* Reference checks - Background checks on the integrity of applicants is a useful technique and represents an entire industry in the US. In Europe and South Africa, however, it is increasingly becoming the focus of privacy legislation and practice. Aspects such as criminal records, credit history etc can be verified through third party agencies. In a time like the present where companies are more prepared to get rid of people rather than initiate formal legal proceedings for theft, reference checks can be a critical element in verifying integrity. However, as mentioned privacy issues can complicate issues from both the company requesting and that providing personal information and this area needs to be treated carefully.
* Polygraphs - A topical issue, polygraphs have a high social impact although their legal status and effectiveness is somewhat ambiguous. Used as the sole basis for rejection, they could lead to legal issues but a number of companies find them useful in preventing the wrong people from entering the organisation. Both previous criminal behaviour and intentions to commit crime are sometimes probed, as well as associations with criminal syndicate links.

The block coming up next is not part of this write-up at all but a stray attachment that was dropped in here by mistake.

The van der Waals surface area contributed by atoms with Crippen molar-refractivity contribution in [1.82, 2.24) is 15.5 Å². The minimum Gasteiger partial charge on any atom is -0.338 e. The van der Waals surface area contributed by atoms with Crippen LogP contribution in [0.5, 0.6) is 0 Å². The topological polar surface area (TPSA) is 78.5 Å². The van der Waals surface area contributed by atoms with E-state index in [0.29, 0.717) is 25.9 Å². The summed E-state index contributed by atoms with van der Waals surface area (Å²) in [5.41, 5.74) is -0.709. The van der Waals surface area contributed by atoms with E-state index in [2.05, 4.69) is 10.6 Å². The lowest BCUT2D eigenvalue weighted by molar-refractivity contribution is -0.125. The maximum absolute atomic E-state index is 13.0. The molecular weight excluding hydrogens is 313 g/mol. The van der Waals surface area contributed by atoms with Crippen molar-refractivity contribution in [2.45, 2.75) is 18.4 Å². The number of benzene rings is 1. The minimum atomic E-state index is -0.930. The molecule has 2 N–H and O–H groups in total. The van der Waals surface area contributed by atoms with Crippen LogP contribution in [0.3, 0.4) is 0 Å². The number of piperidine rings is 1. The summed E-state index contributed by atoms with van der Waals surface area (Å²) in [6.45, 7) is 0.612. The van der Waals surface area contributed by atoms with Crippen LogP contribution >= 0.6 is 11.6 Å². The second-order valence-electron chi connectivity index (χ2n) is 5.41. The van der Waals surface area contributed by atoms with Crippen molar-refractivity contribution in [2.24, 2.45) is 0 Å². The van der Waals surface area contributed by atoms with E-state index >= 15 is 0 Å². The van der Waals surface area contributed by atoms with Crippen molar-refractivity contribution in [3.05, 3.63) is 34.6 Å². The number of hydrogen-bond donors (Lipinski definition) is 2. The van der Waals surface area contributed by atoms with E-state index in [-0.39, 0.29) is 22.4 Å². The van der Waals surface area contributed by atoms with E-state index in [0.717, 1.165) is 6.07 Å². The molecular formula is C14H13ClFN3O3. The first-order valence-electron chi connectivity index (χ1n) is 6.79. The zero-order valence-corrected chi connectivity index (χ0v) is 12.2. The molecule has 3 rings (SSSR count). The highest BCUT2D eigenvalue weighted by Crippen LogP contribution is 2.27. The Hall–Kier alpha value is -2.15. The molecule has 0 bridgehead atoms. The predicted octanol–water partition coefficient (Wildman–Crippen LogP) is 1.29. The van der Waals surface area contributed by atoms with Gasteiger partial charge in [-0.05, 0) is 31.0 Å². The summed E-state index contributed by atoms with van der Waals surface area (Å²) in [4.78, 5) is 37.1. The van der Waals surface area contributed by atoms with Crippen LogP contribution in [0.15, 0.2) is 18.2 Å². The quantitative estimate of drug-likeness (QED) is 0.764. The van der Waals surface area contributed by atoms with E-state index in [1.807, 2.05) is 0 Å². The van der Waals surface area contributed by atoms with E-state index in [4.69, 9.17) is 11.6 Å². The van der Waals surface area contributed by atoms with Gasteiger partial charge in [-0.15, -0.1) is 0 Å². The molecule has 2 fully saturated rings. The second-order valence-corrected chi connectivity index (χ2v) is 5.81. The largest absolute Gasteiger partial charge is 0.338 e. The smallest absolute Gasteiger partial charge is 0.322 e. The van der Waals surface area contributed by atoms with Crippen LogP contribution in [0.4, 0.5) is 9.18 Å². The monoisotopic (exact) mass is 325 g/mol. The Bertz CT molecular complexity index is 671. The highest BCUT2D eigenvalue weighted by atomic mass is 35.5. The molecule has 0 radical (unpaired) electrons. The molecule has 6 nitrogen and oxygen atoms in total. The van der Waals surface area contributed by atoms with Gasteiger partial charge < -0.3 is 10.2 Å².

* Psychological tests - Useful in determining both cognitive abilities and personality characteristics, psychological or psychometric tests provide indications that are otherwise difficult to obtain. Issues around culture fairness make them a potentially sensitive area; they need qualified personnel to administer them, and they can be expensive. Also, the practical implications of test results are often not made clear and there may not even be appropriate tests to measure the areas you are concerned about. However, properly selected and carried out, psychological tests can provide a useful contribution to appropriately profiled people with the right mental skills as well as the temperament to operate in the kind of environment they will be dealing with.